NEW YORK (The Deal) -- In the coming months, Sprint (S) plans to launch a pair of off-balance sheet partnerships with Softbank Group (SFTBY) that will relieve the carrier of the burden of financing customer handsets and network equipment.
CEO Marcelo Claure has said the new vehicles will allow Sprint to revive operations without taking on more debt, selling equity or auctioning some of its wireless spectrum. The leasing companies are among a number of steps Sprint has taken recently to conserve cash, which the wireless carrier has been consuming at a prodigious rate. The Overland Park, Kan. telecom has also said it will sit out a government auction for coveted wireless spectrum licenses next year and reportedly plans $2.5 billion in cuts. Meanwhile, parent Softbank has boosted its stake in the company.
The company's cash burn caused Moody's Investors Service to cut Sprint's credit rating by two notches in mid-September, from B1 to B3. "We're very skeptical about their ability to stabilize their operations and turn around their performance," said Moody's analyst Dennis Saputo.
Sprint's brand and its networks lag, the analyst said. The company's spectrum strategy has meandered, he suggested, and Moody's expects the company to burn $9 billion in cash in calendar years 2015 and 2016. "On top of that the company continues to have a very substantial debt load and starting in December 2016 maturities are going to ramp up to the tune of $2.5 billionon an annual basis for the following six years," Saputo added.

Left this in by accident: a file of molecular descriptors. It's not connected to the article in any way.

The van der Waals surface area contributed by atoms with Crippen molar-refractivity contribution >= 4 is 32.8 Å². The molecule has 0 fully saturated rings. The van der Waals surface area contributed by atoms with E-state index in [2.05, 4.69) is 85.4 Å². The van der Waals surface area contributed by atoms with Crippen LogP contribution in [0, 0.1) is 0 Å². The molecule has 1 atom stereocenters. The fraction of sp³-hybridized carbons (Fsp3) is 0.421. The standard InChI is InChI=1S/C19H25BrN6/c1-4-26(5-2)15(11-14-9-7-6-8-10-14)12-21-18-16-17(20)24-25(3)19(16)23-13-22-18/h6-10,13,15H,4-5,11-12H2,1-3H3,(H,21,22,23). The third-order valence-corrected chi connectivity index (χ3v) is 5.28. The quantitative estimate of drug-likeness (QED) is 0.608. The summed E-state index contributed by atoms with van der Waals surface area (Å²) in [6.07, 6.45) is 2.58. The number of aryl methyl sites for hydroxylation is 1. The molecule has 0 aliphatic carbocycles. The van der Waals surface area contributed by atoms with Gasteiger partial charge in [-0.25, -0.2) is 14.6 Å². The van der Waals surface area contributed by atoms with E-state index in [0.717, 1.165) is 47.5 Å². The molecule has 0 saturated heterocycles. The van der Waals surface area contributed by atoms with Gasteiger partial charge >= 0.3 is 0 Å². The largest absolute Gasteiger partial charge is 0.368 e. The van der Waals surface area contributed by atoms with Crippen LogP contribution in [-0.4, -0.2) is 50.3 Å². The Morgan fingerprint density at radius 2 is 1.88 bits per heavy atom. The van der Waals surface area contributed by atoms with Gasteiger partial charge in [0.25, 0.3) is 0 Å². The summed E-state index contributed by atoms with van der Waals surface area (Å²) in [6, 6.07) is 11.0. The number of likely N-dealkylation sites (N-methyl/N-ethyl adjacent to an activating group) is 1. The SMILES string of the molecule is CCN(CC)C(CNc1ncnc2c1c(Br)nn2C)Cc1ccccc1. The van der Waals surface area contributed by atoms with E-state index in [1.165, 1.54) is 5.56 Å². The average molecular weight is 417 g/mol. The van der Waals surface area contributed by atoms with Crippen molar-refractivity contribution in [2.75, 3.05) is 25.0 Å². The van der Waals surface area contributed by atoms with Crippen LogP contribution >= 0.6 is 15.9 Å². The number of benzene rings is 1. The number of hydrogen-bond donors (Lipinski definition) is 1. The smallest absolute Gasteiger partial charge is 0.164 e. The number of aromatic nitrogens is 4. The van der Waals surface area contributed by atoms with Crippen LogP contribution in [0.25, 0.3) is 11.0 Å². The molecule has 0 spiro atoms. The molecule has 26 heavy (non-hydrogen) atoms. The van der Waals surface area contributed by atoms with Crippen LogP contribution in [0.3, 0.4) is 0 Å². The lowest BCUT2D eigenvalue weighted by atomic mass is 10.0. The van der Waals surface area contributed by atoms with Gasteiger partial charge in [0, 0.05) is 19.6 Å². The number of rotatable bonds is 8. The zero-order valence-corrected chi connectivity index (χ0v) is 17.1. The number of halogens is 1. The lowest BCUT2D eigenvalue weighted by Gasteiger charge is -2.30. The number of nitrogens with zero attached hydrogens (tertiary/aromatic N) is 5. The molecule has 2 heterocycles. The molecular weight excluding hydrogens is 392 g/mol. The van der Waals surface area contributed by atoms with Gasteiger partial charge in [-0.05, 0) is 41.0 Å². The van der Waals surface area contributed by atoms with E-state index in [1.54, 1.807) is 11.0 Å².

Chairman Masayoshi Son's plan to take the U.S. market has been more complicated, and costly, than initially planned. If Sprint can make it through next year, however, the company could get help from Washington, D.C. While the Obama administration has clearly favored a wireless industry with four national competitors, a Republican administration might be more open to consolidation. Masa dropped merger talks with T-Mobile USA (TMUS) last year, acknowledging that regulators would likely squelch the deal. A Trump administration, or that of another Republican, might look more favorably on consolidation, especially if Sprint deteriorates and has questionable viability as an independent carrier.
The success of the new financing vehicles and Softbank's commitment to the investment are major factors in Sprint's outlook.
Softbank acquired Sprint in 2013 for $21.6 billion. Sprint would have more cash to address its liquidity squeeze if not for Dish Network (DISH) Chairman Charlie Ergen, who launched a competing bid for Sprint and forced Softbank to increase its bid. Ergen also challenged Sprint's rollup of Clearwire (CLWR) , increasing the price of the deal for Sprint.
At the end of the June, Sprint had about $2.3 billion in cash. The company could tap another $2.9 billion or so from its revolving credit facility. Sprint has an additional $1.4 billion available from its financing agreement backed by receivables and $1.3 billion in vendor financing. The telecom has $34 billion in debt.